Take the 2-minute tour ×
Stack Overflow is a question and answer site for professional and enthusiast programmers. It's 100% free, no registration required.

I'm working on a project where there is a lot of external service messaging. A good way to describe it in only a slightly "hyperbolas" way would be an application where the system has to send messages to the Flicker API, the Facebook API, and the Netflix API.

To support disconnected scenarios, logging concerns, developer usability, configuration, etc... I've experimented using an approach which heavily uses generics and expression trees. The end result looks like this:

Messenger<NetflixApi>.SendCustom( netflix => netflix.RecommendMovie("my message"));

Overall I'm happy with the end result but feel like I've made a mistake, or overlooked a design principal someplace with regards to testing and disconnected scenarios.

During testing, whether automated, unit, or human based, I've implemented an object factory that initially uses DI to perform the correct action in "Live mode" and used Mocks to provide a sort of sterile messenger that doesn't do anything at all when in a testing mode.

I've only seen or read about Mocks being used in pure TDD mode and not being used to be sort of a dumb object. The approaches I've seen would revolve around stubbing or mocking out the HTTP communication functionality which all the APIs I'm using depend on.

My main concern is that will all the different services I expect to connect to I'd end up having to do a lot of granular work substituting specific HTTP implementation and if I used a stub approach I'd have 3 classes for each of these services( IService, ConcreteService, StubService ) and maintaining those when implementing a new method or changing anything would be a real PITA.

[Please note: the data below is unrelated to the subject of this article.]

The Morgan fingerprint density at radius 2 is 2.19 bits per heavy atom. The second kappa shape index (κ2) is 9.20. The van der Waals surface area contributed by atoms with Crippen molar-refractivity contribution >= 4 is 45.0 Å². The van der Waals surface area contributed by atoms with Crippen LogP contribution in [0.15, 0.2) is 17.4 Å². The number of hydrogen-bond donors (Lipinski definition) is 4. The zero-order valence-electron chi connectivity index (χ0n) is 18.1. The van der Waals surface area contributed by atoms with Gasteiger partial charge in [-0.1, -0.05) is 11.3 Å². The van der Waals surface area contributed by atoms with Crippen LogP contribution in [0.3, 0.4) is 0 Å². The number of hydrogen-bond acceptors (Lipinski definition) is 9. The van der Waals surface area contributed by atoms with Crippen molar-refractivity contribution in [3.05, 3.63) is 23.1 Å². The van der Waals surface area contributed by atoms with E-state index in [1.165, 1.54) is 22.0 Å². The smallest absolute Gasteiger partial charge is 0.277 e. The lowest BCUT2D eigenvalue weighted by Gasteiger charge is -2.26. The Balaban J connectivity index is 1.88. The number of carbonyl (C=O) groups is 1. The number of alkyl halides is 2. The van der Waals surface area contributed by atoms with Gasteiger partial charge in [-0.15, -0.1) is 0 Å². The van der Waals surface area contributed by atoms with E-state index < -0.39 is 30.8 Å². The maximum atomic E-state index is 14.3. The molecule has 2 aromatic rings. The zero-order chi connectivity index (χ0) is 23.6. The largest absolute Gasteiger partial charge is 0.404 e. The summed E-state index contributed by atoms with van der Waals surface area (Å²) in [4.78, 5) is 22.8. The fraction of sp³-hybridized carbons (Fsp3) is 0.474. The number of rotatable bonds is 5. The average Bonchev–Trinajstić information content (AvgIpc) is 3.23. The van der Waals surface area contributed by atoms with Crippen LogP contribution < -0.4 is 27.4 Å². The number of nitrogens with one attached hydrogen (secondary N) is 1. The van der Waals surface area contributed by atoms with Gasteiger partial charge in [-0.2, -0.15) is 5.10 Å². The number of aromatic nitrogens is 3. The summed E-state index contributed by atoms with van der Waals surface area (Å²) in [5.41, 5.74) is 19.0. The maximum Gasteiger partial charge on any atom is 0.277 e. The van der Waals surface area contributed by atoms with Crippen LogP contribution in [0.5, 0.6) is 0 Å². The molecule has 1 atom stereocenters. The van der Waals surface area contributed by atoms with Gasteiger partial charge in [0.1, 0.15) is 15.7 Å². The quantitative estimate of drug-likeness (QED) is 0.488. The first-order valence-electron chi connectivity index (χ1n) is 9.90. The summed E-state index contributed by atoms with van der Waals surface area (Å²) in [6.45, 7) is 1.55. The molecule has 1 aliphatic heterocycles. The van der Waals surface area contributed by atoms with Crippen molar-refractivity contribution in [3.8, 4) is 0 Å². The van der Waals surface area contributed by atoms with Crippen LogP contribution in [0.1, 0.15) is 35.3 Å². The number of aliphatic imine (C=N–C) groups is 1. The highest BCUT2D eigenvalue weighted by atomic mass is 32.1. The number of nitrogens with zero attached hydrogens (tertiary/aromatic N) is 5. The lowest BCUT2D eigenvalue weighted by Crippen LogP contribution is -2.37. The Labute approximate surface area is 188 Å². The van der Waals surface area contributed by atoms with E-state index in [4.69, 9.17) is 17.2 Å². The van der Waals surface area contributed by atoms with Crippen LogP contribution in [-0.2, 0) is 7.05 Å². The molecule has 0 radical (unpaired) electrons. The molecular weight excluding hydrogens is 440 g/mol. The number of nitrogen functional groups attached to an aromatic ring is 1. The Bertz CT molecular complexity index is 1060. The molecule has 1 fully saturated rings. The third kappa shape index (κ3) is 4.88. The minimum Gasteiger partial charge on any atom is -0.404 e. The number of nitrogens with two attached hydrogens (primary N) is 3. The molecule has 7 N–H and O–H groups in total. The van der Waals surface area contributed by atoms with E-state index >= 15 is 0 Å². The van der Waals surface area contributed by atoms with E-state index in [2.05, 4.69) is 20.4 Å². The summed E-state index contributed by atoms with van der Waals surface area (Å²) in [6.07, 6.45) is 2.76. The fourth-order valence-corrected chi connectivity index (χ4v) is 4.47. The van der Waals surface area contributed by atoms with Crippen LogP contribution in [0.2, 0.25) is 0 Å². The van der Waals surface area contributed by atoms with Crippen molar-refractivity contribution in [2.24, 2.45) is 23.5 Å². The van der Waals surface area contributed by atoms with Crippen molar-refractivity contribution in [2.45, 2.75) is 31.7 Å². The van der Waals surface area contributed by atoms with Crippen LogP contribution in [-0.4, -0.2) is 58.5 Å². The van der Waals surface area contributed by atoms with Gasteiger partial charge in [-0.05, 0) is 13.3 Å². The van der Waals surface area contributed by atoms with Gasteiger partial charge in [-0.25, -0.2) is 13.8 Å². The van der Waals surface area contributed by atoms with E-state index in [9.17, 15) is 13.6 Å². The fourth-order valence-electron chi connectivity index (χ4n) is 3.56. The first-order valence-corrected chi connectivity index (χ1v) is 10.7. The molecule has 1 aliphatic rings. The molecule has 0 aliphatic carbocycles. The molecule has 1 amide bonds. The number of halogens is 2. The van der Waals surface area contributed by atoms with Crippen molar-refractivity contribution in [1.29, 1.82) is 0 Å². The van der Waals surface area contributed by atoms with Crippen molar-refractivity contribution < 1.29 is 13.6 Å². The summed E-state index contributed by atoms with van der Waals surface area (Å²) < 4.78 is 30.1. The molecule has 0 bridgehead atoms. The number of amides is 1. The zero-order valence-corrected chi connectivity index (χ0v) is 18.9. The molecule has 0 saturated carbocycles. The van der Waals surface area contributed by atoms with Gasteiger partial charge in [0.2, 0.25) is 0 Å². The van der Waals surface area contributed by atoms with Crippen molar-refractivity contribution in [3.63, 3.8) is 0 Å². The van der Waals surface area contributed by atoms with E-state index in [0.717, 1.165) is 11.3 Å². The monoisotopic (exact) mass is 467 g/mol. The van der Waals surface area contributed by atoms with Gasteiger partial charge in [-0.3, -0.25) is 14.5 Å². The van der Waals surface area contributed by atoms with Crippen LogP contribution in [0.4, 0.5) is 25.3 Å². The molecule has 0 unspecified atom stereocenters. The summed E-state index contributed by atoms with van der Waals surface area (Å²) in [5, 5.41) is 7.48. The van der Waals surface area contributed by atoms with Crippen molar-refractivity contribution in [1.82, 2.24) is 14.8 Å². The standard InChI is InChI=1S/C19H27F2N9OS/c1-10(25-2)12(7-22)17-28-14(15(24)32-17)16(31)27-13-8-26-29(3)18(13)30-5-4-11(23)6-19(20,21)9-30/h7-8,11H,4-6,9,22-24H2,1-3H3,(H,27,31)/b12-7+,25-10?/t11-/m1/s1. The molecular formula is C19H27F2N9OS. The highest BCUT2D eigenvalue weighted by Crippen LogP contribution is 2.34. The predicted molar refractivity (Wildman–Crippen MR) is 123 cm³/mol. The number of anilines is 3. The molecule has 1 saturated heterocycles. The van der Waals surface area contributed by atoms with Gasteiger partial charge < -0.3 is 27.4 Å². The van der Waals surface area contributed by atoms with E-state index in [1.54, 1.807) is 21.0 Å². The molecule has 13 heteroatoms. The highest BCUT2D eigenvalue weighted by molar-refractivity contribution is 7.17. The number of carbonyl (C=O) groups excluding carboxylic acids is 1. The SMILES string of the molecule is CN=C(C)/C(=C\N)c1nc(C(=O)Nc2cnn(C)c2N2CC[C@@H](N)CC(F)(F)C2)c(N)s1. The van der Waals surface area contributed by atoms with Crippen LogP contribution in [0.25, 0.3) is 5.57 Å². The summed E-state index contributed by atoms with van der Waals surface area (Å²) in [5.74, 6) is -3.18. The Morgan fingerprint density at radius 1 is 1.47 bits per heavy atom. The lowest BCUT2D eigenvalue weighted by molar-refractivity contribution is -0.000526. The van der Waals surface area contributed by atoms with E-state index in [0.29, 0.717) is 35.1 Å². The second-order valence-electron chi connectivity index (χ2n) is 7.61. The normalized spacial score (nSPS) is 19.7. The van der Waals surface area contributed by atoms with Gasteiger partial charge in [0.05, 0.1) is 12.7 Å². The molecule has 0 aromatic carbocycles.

In the current implementation I'm using Mocks to get "sterile mode" for free almost without having to implement anything extra just to conform to a certain testing principal.

The question is am I missing something? Did I violate a design principal using Mocks in a more... convenient way?

Can anybody offer any advice on how to get a sterile mode out of many different outside services without jumping through a lot of hoops?

Does this question make sense?

Thanks for all the answers.

Edit #1:

I wasn't clear in my original question. Any null or mock objects are to be used purely in a development/debug/testing environment. In production the code that sends these messages will be the actual implementation of them.

I voted everybody up because there seem to be a lot of different solutions to this problem and I'll be exploring each one.

Please don't think this question has been answered yet, I'd appreciate as much advice as I can get.

share|improve this question

3 Answers 3

up vote 6 down vote accepted

There is a design pattern called Null Object. A null object is an object that implements a Interface, so it could be used in an scenario like yours.

The important thing about the Null Object is that DON'T return null in places where that could break the system.